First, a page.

Driving away from Irbil, we leave behind cranes and vast construction sites which, the advertising hoardings proclaim, promise future buildings worthy of the Emirates, luxury hotels built to attract investors and traffic jams... For twenty minutes we follow a wide two-lane road, then we abandon the Irbil-Mosul artery and head towards Kawergosk. The scenery is arid. We remember that a few kilometres north of here, Paul-Emile Botta, the nineteenth-century French archaeologist, found the massive winged bulls of Khorsabad which now have pride of place in the Mesopotamian gallery of the Louvre. We realise that this war torn area once witnessed one of the greatest battles in history, the Battle of Gaugamela during which the young Alexander decimated Darius’s army.
The road snakes along the crests of low hills then we slow down and are brought back to the present with a jolt: the first checkpoint. Since the bomb attack in Irbil on 29th September 2013, the Kurdistan authorities have been afraid that the Al Nusra Front (a Jihadist group affiliated to Al Qaeda) would take advantage of the waves of refugees to infiltrate the country and export the conflict into Kurdistan. Until now this northern enclave of the country has been by far the most peaceful part of the new Republic of Iraq. While Bagdad, Kirkuk and Mosul are ravaged by a war between the Sunnis and the Shiites that is only intensifying as the spring 2014 elections approach, the autonomous region of Kurdistan still believes in its own luck, its economic growth and its dream of independence. Seen from Europe, it is hard to grasp the complexity of events playing out in this part of the world: the Syrian conflict, in which two million people (10% of the population) have fled the country, has aggravated an already precarious political situation, with the Iraqi Kurds led by Masoud Barzani trying progressively to secure their independence from Bagdad.
"A sort of half basin of land, a sea of white tents, as far as the eye can see, laid out in a simple, perfectly aligned grid"
We continue on our way, along the narrowing road. From the top of a hill, as we turn the final bend, the camp suddenly appears. There in a sort of half basin of land, a sea of white tents, as far as the eye can see, laid out in a simple, perfectly aligned grid with barbed wire around the outside. We are still in Iraqi Kurdistan but we are now entering a different place, a different world: Kawergosk Camp.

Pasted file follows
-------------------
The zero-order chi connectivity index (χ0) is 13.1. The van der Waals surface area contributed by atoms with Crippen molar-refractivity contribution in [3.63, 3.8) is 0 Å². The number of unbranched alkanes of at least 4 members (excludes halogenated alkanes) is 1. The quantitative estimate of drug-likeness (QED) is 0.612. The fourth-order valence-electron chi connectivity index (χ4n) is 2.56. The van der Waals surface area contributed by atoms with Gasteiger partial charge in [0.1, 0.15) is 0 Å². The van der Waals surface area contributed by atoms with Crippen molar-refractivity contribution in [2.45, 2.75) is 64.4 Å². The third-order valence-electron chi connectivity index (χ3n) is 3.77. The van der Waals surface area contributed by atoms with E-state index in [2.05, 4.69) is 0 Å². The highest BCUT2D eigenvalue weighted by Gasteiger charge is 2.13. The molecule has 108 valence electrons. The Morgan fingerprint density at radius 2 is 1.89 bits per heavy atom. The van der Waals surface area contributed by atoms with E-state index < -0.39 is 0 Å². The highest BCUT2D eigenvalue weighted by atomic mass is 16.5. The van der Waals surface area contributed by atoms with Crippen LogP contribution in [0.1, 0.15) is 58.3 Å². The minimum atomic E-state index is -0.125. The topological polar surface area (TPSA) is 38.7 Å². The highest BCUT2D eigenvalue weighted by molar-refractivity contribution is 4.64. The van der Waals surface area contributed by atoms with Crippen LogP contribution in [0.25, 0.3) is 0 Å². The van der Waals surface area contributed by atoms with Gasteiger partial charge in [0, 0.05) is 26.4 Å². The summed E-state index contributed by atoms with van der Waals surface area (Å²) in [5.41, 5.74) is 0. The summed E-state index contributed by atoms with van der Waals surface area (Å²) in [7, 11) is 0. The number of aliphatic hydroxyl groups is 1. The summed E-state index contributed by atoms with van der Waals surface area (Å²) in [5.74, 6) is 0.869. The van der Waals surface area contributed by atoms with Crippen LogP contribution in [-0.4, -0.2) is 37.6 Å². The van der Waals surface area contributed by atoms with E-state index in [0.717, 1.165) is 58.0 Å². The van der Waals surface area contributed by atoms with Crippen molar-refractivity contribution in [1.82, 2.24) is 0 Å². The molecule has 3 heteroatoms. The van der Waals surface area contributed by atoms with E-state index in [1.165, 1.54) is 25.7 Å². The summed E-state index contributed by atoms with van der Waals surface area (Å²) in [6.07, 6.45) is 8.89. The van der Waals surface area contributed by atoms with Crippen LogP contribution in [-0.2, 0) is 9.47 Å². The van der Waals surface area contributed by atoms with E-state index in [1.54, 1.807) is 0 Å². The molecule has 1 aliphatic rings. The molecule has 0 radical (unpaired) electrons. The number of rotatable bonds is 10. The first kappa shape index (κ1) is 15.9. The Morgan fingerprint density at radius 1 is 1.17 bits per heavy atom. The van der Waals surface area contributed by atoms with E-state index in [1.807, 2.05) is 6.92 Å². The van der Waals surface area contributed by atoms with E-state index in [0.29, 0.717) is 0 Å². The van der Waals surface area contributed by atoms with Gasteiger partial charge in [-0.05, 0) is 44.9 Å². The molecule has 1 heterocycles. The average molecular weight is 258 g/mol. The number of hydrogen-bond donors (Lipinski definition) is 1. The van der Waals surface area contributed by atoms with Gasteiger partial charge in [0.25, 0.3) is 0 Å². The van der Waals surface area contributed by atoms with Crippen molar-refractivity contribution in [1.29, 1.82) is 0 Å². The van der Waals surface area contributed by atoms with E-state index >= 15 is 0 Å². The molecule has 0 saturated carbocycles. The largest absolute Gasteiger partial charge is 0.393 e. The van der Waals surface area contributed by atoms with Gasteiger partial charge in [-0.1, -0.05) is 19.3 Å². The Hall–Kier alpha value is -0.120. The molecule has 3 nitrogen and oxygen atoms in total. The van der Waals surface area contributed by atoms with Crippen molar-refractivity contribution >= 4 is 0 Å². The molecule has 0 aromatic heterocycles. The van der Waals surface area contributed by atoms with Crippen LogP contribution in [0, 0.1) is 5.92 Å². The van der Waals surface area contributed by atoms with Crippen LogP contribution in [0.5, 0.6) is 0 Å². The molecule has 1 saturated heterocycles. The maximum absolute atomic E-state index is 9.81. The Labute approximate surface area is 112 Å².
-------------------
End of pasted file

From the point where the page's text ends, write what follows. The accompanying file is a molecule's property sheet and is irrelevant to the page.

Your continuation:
How does somewhere become a camp? Why did someone decide it should be here at Kawergosk that the Syrian Kurds could be accommodated? What was here before?
The eye is instantly drawn to three or four permanent buildings right in the heart of the camp. They are farms. Families live there, in amongst the refugees. In August they saw some 10,000 people arrive in a few days. Now they live in the middle of an area surrounded by barbed wire. They have started negotiations with the authorities for an expropriation with compensation but, until the issue is resolved, they get on with their lives amid crowds of tents. Here we witness scenes that defy logic: although access to the camp is tightly monitored and the area is surrounded by fences, a twelve-year-old girl opens a gate in the fence without the guards saying a word, and she lets in a hundred sheep. Coming and going is obviously easier for sheep than for men… At first we thought these aberrations were symptomatic of the haste with which the authorities had to cope with the influx of refugees, but we were wrong. It is more complicated than that. These inhabitants who were here before the camp existed are refugees themselves. Twenty years ago Saddam Hussein’s regime drove them off their land because they were Kurds. With the passing years they gradually settled. History is repeating itself on the same plot of land, twenty years on. Yesterday’s Kurds driven out by Saddam Hussein, those who escaped the gassings in the north, now watch today’s Kurds driven away by Bashar al-Assad’s bombs. It is as if this little tract of land between these two hills were only here for this: watching a succession of people displaced by history.
"In the endless sequence of ordeals that make up the history of the Kurdish people, the Iraqi Kurds are taking in their Syrian brothers."
And today, in the endless sequence of ordeals that make up the history of the Kurdish people, the Iraqi Kurds are taking in their Syrian brothers. The former are fighting to secure their independence, the latter fleeing a land convulsed by war. Kawergosk is burdened with all of this, and the land here must be heavily salted from all the tears shed by those arriving now and those who came twenty years ago. Walking up and down the camp’s alleyways, we often see the Kurdish flag – a sun with twenty-one rays – flying over tents. It is unlikely that a great state of Kurdistan will rise up any time soon, but there are dreams afoot of one day seeing a confederation of independent provinces comprising Iraqi Kurdistan, Syrian Kurdistan, Turkish Kurdistan and Iranian Kurdistan. All this is being played out here today, in a place that these people forgotten by history hope they can one day finally call “their land”.